Real Results Roadshows Sustainability Blog


Mike Green, York

With the UK under lockdown and lives up-ended in an instant by the spread of Covid 19 across the globe, farming has continued. In this key industry, growers across all types of agricultural systems; organic, conservation and intensive are working to help to be part of the solution, by supplying food.

Against this sudden, shocking and largely unforeseen backdrop, arable growers are having to prepare for change. A change from Direct Payments to the proposed payments for Environmental Land Management and in order to get through it growers will have to to take a long hard look at their business’ performance in order to find ways to become financially stronger.

Speaking at the BASF Real Results Roadshow in February, Mike Green, Agricultural Sustainability Manager for the company said, “It is possible for agricultural systems to be profitable and deliver the Government’s environmental policy.

BASF have invested £1.4 million into data gathering on their Agronomy and Sustainability Farms at Rawcliffe Bridge in Yorkshire and The Grange in Northampton to show that this is the case.”

Data has been collected and collated on biodiversity metrics such as the number and species of birds, butterflies, moths and bees using farmland to show those who shape agricultural policy, and others, that  farmland is profitable and also delivers a healthy environment.

In 2011 the Government committed to the objective, “to be the first generation to leave the natural environment of England in a better state than it inherited” and two years ago the 25 Year Environment Plan was published, highlighting what needs to be done to achieve this objective. This will be done  through legislation contained in the Agricultural Bill which was going through Parliament prior to the pandemic. Its aim is to boost productivity and reward environmental improvements in the farming sector; at the heart of this is the principle of public money for public goods.

Mike said, “Public goods is an invented term which can mean whatever we want it to, but in terms of the Agriculture Bill it will be: clean air; reductions in environmental hazards and pollution; thriving plants and wildlife; clean water; mitigation and adaptation measures to minimise the impact of climate change and enhanced landscapes. These are the services which enable  a thriving natural environment alongside local food production.”

Agricultural systems already deliver many public goods. However, in order that they can be measured and valued, the industry needs to learn to describe them, for example  the value of precision application to clean air is not known or costed. For those environmental assets which already have recognised measures, Mike said, “Growers should establish baselines and then measure annually, keeping records to show their progress.”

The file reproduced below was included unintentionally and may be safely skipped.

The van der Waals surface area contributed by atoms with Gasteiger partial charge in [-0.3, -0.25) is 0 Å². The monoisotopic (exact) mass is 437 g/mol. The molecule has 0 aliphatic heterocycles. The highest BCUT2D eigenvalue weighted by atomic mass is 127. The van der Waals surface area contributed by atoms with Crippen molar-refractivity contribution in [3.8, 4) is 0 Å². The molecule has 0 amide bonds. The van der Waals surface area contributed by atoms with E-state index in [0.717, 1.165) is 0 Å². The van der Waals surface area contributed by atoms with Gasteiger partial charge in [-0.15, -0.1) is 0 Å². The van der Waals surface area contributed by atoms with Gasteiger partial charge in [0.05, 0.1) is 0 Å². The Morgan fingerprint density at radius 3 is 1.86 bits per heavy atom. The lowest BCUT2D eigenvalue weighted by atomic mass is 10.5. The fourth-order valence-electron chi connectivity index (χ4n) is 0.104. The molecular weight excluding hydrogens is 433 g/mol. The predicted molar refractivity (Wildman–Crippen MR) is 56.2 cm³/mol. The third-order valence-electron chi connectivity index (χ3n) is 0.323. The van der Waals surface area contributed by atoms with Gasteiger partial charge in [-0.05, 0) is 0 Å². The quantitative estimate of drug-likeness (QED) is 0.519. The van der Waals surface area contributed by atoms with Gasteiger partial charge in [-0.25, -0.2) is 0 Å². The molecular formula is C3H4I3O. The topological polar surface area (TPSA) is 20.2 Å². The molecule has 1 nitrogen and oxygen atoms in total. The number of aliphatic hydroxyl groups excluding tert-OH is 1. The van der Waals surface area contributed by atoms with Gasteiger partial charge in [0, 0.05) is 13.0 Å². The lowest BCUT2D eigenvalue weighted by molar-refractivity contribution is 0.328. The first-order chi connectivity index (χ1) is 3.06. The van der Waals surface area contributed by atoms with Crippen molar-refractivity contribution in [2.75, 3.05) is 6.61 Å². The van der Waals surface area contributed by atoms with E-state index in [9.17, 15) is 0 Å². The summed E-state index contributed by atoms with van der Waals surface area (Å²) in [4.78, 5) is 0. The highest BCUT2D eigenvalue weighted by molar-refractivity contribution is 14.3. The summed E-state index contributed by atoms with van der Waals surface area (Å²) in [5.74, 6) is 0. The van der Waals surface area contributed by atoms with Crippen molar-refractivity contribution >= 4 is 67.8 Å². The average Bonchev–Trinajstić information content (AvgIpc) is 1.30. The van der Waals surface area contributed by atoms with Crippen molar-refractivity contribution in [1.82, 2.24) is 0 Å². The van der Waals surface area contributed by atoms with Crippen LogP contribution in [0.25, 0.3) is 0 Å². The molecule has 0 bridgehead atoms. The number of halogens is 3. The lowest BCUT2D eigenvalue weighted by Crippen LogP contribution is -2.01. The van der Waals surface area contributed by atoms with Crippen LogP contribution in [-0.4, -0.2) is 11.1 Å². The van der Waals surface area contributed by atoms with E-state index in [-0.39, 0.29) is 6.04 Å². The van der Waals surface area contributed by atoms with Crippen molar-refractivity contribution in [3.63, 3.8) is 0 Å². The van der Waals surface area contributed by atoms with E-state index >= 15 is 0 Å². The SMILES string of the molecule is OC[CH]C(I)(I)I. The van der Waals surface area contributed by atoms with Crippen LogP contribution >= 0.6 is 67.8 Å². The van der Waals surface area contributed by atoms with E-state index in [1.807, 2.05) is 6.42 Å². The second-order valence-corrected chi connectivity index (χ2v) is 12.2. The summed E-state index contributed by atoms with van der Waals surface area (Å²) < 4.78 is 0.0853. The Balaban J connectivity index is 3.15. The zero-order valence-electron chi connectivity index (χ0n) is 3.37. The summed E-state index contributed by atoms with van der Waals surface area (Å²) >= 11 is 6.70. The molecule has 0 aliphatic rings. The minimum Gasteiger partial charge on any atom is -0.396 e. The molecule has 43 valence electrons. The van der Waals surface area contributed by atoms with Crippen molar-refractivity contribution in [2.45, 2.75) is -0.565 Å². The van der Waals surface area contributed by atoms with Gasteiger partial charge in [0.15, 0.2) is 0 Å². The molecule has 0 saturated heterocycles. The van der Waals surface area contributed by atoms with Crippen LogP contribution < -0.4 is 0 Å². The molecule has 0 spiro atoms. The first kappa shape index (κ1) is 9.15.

There will be a transition period over which the  Direct Payments will be phased out. This is due to start in 2021 and run for seven years.

Mike said, “There is likely to be a very real cut in money coming on farm when Direct Payments are reduced. Growers need  to take a critical look at their businesses, as it is likely that many are currently unprofitable when subsidy money is removed.

It’s all about deciding break even points; the key is to find out where the cropping can’t be profitable and remove it from production. Yield mapping is a very useful tool for this, it shows where the areas of break even and below are, however, often they are very spread out across the field, so care has to be taken that profitable land is not taken out of production when the line is drawn.

If you can’t make a profit from a bit of land, think about another income stream. An agri- environment scheme may allow you to make a profit but don’t go into it unless you can spend the time on it.

It may be better to use your time to think about all the possible ways the yield could be pulled up, for instance through agronomy, or adopting different techniques and innovations in order to make a profit.”

For farmers new to environmental work or hoping to do more than they currently do, the transition period will also allow them time to understand how new schemes can work best for their farm.

Mike said, “The Government’s aspiration is to have half a million hectares of land in biodiversity measures over the next 25 years. In a country  with 15 million hectares of arable and grassland, it is clear that we’ve got to think carefully as to where that will come from. We don’t want to be taking profitable arable food producing land out of production, but we could deliver some of it with arable field margins, we know how to do that in a range of different options styles.”

The UK Government has set a goal of reaching net zero greenhouse gas emissions by 2050. For this to be achieved agricultural land will have to be released for actions that reduce emissions and sequester carbon. This can be done through low carbon farming practices such as controlled release fertilisers to reduce emissions from soils; afforestation and agro-forestry and bioenergy crops.

Mike said, “Up to 20% of agricultural land could have to be used for these purposes in order to meet the target, which, will involve an extra 53 000 ha of trees and energy crops being planted annually from now until 2050.”

An area which has been brought sharply into focus during this hellish pandemic is food security. The UK is not self-sufficient in food production, importing just under half of the food consumed. Time will tell if recent  empty shelves in supermarkets will change the Government’s or the population’s view on the importance of increasing our self-sufficiency. In this uncertain time, one thing is clear, change is likely to be at the  top of the agenda for the foreseeable future.

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